The Australian Rabbit Mystery May Have Been Solved | National Geographic

The burrowing hare, this beautiful, charming, round, innocent-looking animal, was originally only native to the Iberian Peninsula and southern France, then spread to the rest of Europe during domestication from the time of the Romans to the East. Ages (then it got to us). Since the 18th century, rabbits have been transported to Australia countless times, and we know of at least 90 such cases, but only in 1859, with a new shipment of 24 rabbits, were freed from Hell. In the next five decades, rabbits spread 100 kilometers a year in Australia, invading the entire continent. It was the fastest animal invasion ever.

Australia flooded the descendants of the 1859 shipment.

Source: Cambridge University

Although this process, due to its extremely detrimental effect on nature, has been researched by many people, it is still not clear why the 1859 charge is different from the previous one. The Cambridge University Introduced that new Posted in PNAS The search result in which they can find the answer.

Based on genetic testing and historical data, the following questions had to be answered:
Where do invasive rabbits come from in Australia?
– Was the invasion caused by one shipment of rabbits or several shipments?
– How could they spread across the continent?
Is there a genetic reason for their success?

The researchers examined the gene pool of 187 rabbits captured from countless places on the continent, and compared them to those of potential source groups (French and British rabbits), as well as that of Tasmanian and New Zealand rabbits. Based on this, they were able to trace the invasion of Australian rabbits to a single source.

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Thomas Austin – The rabbit infestation can be traced back to his rabbits that arrived in 1859.

Source: Cambridge University

The conquest is connected with the property of Thomas Austen, who received a shipment of rabbits that his brother had sent from England on Christmas Day 1859, from his home in Somerset. Researchers have now been able to trace the Australian rabbit back to the English population, with the Austin family capturing the original animals. The tests provided clear data: this was the only shipment of rabbits that made up the army that swept the continent. Austin himself, a few years later, already reported shooting 20,000 rabbits, and Prince Alfred (one of the sons of Queen Victoria) also hunted on his property while visiting Australia. The Australian rabbit genes have been found to be very similar to those of the Somerset wild rabbit.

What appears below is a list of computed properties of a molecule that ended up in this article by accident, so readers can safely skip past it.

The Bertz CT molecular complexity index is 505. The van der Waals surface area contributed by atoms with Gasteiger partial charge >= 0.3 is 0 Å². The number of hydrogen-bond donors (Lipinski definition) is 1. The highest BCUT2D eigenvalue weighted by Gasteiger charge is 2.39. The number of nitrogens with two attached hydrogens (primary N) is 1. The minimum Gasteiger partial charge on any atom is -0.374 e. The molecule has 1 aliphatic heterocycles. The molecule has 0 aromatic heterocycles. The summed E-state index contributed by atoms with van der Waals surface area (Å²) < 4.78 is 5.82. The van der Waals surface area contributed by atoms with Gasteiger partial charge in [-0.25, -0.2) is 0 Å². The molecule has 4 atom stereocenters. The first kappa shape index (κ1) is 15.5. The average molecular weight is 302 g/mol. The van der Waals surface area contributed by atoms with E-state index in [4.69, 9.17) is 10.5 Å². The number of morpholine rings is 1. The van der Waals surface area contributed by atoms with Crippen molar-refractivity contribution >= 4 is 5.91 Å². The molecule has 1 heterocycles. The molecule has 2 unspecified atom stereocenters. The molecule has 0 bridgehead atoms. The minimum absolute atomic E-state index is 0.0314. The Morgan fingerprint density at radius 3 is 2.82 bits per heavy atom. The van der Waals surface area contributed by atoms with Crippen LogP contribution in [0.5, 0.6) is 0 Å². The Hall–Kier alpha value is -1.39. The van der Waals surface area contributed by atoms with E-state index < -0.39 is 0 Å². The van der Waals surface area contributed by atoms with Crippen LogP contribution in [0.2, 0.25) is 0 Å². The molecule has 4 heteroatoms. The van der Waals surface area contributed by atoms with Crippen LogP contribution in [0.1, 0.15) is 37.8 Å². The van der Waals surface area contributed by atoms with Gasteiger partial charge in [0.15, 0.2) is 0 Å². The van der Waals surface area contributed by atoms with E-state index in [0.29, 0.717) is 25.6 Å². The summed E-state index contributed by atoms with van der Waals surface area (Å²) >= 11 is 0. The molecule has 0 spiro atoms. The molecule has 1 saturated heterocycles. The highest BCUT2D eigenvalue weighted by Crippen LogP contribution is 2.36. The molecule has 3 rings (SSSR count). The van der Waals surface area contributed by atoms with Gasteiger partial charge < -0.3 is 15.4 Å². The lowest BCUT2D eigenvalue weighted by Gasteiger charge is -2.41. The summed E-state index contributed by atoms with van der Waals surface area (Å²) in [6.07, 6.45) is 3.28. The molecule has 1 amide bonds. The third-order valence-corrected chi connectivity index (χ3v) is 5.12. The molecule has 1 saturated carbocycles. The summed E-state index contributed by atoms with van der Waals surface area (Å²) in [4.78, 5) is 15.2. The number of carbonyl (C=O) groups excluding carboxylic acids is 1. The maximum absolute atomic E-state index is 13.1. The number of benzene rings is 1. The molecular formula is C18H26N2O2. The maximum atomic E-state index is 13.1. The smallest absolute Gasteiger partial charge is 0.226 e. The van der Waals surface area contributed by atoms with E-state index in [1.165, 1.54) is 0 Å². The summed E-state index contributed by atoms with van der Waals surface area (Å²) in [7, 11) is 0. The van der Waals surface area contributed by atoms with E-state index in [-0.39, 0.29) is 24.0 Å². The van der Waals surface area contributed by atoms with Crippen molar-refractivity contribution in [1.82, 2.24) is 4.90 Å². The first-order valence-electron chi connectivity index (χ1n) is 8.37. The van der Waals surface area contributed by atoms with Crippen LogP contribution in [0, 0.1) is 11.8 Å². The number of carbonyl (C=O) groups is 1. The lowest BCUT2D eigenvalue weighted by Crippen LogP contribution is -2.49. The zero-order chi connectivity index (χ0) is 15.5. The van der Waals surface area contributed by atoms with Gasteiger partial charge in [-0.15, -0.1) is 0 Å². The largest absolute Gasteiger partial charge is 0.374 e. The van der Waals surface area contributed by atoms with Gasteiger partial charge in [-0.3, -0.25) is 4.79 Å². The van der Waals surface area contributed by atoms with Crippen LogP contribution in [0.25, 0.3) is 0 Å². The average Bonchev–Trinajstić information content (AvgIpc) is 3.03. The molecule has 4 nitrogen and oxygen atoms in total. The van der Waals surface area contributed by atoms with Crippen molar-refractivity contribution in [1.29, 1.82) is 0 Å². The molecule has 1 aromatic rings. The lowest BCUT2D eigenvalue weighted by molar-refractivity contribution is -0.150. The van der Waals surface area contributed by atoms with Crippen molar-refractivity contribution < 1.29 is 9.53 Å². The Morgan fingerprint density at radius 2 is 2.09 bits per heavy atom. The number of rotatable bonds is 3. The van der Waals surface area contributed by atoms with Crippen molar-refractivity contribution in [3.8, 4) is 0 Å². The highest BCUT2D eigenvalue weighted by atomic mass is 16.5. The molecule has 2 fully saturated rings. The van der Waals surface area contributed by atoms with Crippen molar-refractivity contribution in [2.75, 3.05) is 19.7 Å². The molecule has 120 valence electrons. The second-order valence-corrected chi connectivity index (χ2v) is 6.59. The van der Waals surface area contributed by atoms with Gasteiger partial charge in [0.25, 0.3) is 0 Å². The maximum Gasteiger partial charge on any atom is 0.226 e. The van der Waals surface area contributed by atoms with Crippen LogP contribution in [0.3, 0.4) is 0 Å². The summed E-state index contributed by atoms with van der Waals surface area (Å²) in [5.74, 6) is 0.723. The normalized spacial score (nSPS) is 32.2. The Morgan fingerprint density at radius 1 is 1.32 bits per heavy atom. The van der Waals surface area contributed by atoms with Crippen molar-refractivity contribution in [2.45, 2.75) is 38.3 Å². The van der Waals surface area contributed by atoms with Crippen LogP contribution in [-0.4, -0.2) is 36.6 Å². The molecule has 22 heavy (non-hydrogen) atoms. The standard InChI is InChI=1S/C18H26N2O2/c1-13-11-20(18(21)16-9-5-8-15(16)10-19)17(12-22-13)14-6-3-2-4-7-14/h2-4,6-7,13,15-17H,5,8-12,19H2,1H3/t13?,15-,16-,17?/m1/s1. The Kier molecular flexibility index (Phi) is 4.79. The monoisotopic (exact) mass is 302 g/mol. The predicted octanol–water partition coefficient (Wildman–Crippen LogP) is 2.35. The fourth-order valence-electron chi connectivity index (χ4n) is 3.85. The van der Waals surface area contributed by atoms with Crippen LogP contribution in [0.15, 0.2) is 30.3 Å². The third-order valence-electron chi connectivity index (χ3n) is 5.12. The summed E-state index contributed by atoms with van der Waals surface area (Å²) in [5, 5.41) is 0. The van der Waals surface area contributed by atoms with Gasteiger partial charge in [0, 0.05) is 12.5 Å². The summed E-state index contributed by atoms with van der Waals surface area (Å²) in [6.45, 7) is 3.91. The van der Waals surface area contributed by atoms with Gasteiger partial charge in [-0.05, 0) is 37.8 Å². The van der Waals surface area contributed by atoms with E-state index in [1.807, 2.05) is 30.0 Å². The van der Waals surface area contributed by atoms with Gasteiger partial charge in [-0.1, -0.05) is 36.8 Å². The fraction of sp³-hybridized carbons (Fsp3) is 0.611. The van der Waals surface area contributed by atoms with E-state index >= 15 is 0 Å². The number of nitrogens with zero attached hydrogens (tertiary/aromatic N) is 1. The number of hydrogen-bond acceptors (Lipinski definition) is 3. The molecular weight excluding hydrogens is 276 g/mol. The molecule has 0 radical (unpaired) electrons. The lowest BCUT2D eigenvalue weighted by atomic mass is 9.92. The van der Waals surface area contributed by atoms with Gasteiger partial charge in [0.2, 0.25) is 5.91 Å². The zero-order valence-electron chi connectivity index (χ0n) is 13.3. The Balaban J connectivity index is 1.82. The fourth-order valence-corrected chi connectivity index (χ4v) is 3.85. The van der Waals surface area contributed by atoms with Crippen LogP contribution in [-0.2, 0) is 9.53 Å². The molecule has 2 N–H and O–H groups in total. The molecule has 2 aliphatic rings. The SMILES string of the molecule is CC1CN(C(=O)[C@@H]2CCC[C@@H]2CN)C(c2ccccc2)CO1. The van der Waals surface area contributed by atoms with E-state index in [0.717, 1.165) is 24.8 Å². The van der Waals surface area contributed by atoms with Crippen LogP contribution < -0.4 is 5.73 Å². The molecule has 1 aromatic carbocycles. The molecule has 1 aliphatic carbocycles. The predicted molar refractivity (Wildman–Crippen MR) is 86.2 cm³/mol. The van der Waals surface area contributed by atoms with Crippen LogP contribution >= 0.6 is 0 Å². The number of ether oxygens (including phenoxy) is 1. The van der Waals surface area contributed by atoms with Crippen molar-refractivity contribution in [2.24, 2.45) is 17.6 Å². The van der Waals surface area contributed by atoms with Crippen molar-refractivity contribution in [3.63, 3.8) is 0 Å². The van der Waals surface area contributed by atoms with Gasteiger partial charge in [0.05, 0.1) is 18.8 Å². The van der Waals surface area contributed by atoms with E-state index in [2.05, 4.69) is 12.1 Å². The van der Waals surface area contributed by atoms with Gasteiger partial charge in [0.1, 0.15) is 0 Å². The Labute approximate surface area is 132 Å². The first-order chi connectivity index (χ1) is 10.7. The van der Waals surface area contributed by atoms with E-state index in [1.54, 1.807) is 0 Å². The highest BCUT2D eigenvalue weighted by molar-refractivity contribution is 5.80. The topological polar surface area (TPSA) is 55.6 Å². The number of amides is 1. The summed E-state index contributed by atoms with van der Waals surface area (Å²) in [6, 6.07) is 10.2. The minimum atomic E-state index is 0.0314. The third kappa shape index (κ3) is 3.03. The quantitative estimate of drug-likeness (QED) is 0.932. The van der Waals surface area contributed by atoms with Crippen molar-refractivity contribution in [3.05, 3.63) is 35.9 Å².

With the spread of rabbits, away from the Austin possessions, the genetic makeup of the population changed, and their genetic diversity decreased, but rare genetic variants characterized by rapid population growth proliferated. Despite countless actions (fences, myxoma virus, etc.), the rabbit remains the most dangerous invasive species in Australia. Although experts have previously argued that a species’ ability to become invasive depends on many factors, it has now been found that the genetic makeup of the starting group is important above all else.

Although rabbits are hunted en masse, the problem has grown and grown. You could say: They multiplied like rabbits.

Source: Cambridge University

Rabbits before 1859 were often noted to have been of different colours, to have strange drooping ears, and to be considered very tame – suggesting that these rabbits may have been domesticated animals. However, Austin’s shipment contained wild-caught animals, at least some of the 24 animals. Although there were many changes in the domesticated animals that could have prevented them from becoming an alien species, a lack of a few genes is thought to be responsible: genes that were an adaptation to the dry Australian climate. Australian rabbits eventually adapted to regulate their body temperature in the semi-desert situation by changing the shape of their bodies. Could the Austin burrowing hares carry the genetic variant that made this possible?

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Researchers Joel Alves and Frances Giggins, the slightly worn hare in front of them is a specimen from the University of Cambridge Museum.

Source: Cambridge University

It also turned out that Austin’s English brother could only hunt rabbits in the wild with great difficulty, yet he had to add domesticated rabbits to his team of 13. From genetic analyzes it turned out that the story of this family is true, they found genetic traces of both wild and domesticated rabbits. During the rabbit cargo trip (80 days), the animals may have mixed with each other and multiplied, which explains more (24) more rabbits arrived on Austin’s property than his brother had sent. This episode of the story may be the key to understanding the invasion!

Perhaps it was the genetics of hares that made the largest and most dangerous animal invasion ever. “Let this be an example for us: Even the actions of one person, or the actions of a few officials, can lead to devastating environmental damage,” researcher Joel Alves added. It is also true for rabbits in Australia, and later in Tasmania and New Zealand, that genetic variants were necessary to become invasive species that allowed the animals to adapt to conditions in the wild.

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